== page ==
Following an impact study carried out by the Commission on the various options for reforming the banana CMO, it was decided that the POSEI option - i.e. abolishing the existing system of producer support and transferring the funds previously devoted to the compensatory aid to the POSEI programmes - would be the most effective, as it means that the support can be given in the form most suited to regional circumstances.


Regulation (EEC) No 404/93 - 26.2.1993 - OJ L 160 of 26.6.1999

Amending acts:

Regulation (EC) No 3518/93 - 29.12.1993 - OJ L 320 of 22.12.1993
Regulation (EC) No 3290/94 - 1.1.1995 - OJ L 349 of 31.12.1994
Regulation (EC) No 1637/98 - 31.7.1998 - OJ L 210 of 28.7.1998
Regulation (EC) No 1257/99 - 24.5.1999 - OJ L 160 of 26.6.1999
Regulation (EC) No 216/2001 - 5.2.2001 - OJ L 31 of 2.2.2001
Regulation (EC) No 2587/2001 - 1.1.2002 (Partial application) - OJ L 345 of 29.12.2001
Regulation (EC) No 2036/2003 - 20.11.2003 - OJ L 302 of 20.11.2003
Regulation (EC) No 414/2004 - 7.3.2004 - OJ L 068 of 6.3.2004
Acts concerning the conditions of accession of the Czech Republic, the Republic of Estonia, the Republic of Cyprus, the Republic of Latvia, the Republic of Lithuania, the Republic of Hungary, the Republic of Malta, the Republic of Poland, the Republic of Slovenia and the Slovak Republic to the EU. - 1.2.2004 - OJ L 236 of 23.9.2003
Regulation (EC) No 2013/2006 - 1.1.2007 - OJ L 384 of 29.12.2006


Transitional and specific measures

Commission Regulation (EC) No 838/2004 of 28 April 2004 on transitional measures for imports of bananas into the Community by reason of the accession of the Czech Republic, Estonia, Cyprus, Latvia, Lithuania, Hungary, Malta, Poland, Slovenia and Slovakia [Official Journal L 127 of 29.4.2004]. Amended by Regulation (EC) No 1260/2004 [Official Journal L 239 of 9.7.2004].

Commission Regulation (EC) No 414/2004 of 5 March 2004 adopting specific measures with a view to adapting the arrangements for administering tariff quotas on banana imports as a result of the accession of new Member States on 1 May 2004 [Official Journal L 68, 6.3.2004].

Amended by:

Regulation (EC) No 689/2004 [Official Journal L 106 of 15.4.2004].


Regulation (EEC) No 1858/93 - Official Journal L 170 of 13.7.1993

Commission Regulation of 9 July 1993 laying down detailed rules for applying Council Regulation (EEC) No 404/93 as regards the aid scheme to compensate for loss of income from marketing in the banana sector. This Regulation was last amended by the following Regulation:
Commission Regulation (EC) No 908/2003 of 23 May 2003 [Official Journal L 128 of 24.5.2003].

Regulation (EC) No 471/2001 - Official Journal L 67 of 9.3.2001

Commission Regulation of 8 March 2001 amending Regulation (EEC) No 1858/93 laying down detailed rules for applying Council Regulation (EEC) No 404/93 as regards the aid scheme to compensate for loss of income from marketing in the banana sector.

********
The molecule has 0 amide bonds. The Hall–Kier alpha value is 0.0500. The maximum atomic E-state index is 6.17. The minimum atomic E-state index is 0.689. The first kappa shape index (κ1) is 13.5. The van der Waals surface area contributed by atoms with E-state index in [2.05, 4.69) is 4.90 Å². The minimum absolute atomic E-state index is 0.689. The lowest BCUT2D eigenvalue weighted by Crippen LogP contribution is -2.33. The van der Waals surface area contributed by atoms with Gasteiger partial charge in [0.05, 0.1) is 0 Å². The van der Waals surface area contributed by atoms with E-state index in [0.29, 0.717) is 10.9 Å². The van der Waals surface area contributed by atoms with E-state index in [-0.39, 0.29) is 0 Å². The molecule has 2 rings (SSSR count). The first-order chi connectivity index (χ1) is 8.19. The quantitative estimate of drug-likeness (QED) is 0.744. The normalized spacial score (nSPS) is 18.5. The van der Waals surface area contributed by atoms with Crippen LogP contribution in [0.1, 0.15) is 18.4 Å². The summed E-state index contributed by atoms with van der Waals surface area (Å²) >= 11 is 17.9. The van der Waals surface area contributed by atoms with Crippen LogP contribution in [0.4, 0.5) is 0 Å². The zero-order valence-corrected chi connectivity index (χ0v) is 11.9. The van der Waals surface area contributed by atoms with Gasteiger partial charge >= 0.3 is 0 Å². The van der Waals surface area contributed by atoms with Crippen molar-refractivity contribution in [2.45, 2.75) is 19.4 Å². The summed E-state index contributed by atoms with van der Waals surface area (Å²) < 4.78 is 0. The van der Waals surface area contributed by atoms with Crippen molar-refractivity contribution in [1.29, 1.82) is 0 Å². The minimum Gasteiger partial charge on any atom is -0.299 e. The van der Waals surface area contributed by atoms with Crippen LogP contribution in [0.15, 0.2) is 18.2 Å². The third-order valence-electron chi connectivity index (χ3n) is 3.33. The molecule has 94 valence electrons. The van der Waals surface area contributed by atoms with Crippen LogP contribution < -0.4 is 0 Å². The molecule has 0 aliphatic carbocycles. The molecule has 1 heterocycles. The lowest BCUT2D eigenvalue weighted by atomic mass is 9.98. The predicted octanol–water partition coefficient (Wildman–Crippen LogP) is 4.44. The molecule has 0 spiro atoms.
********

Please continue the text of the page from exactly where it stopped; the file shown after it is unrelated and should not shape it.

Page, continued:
Producer organisations

Regulation (EC) No 919/94 - Official Journal L 106 of 27.4.1994

Commission Regulation of 26 April 1994 laying down detailed rules for the application of Council Regulation (EEC) No 404/93 as regards banana producers' organizations. This Regulation was last amended by the following Regulation:
Commission Regulation (EC) No 1042/2002 of 14 June 2002 amending Regulation (EC) No 919/94 [Official Journal L 157 of 15.6.2002].


Communication from the Commission on the modification of the European Community's import regime for bananas [COM(2004) 399 - Not published in the Official Journal].

The Community intends to negotiate, under the WTO, trade compensations for the increase in import duties for bananas resulting from the application of the EU 15 tariff to the new Member States. The Commission has asked the Council to adopt negotiating guidelines with a view to amending the obligations applicable to bananas in the Community tariff schedule for agricultural products. The Commission will notify the WTO subsequently. The Communication states that the Commission intends to defend the interests of banana growers in the EU and the ACP countries during the negotiations on the move to a tariff-only regime.

Regulation (EC) No 856/1999 - Official Journal L 108 of 27.4.1999

Council Regulation of 22 April 1999 establishing a special framework of assistance for traditional ACP suppliers of bananas.

Regulation (EC) No 1609/1999 - Official Journal L 290 of 23.7.1999

Commission Regulation of 22 July 1999 laying down the detailed rules for the implementation of Council Regulation (EC) No 856/1999 establishing a special framework of assistance to traditional ACP suppliers of bananas.

Protective measures

Regulation (EEC) No 1662/93 - Official Journal L 158 of 30.6.1993

Commission Regulation of 29 June 1993 laying down detailed rules for the application of Council Regulation (EEC) No 404/93 as regards the conditions for the application of protective measures in the banana sector.


Report from the Commission on the operation of the common organisation of the market in bananas [COM(2005) 50, Official Journal C 125 of 24.5.2005]

This report provides an overview of the functioning of the common market organisation since 1999. It takes stock of the use of import licences. Between January 1999 and June 2001, virtually all the licences applicable to dollar bananas (from Latin America) were used. As for bananas from the ACP countries, the number of new countries on the market increased during the second half of 2001 and all the licences for the three quotas were used in 2001 (unlike in previous years). In January 2004, the European Community notified the WTO of the withdrawal of its schedule and those of the ten new Member States and the temporary application of the schedule covering the EU 25. In July 2004, the Commission notified the WTO of its intention to modify the bindings on bananas in the Community GATT tariff. The negotiations were launched in November 2004. Under the Special Framework of Assistance for traditional ACP banana suppliers, EUR 216.18 million were assigned to its beneficiaries between 1999 and 2003 (51% of this amount to the Windward Isles). The report analyses trends in the supply of the Community market. Total EU production increased overall by 3.5%, to 754 000 tonnes in 2003. The consumption of bananas within the Community market increased by 5% between 1999 and 2003. The evolution of imports from ACP countries has differed by country of supply. Between 1999 and 2003, imports from the Caribbean decreased, whereas imports from the Dominican Republic and Africa increased. Among the new Member States, Poland is the largest importer. CIF prices (cost, insurance, freight - at the border of the importing country) of green bananas increased by 8% between 1999 and 2003 (EUR 598 per tonne in 2003). The wholesale prices of yellow bananas on the EU market reached an average of EUR 808 per tonne over the same period.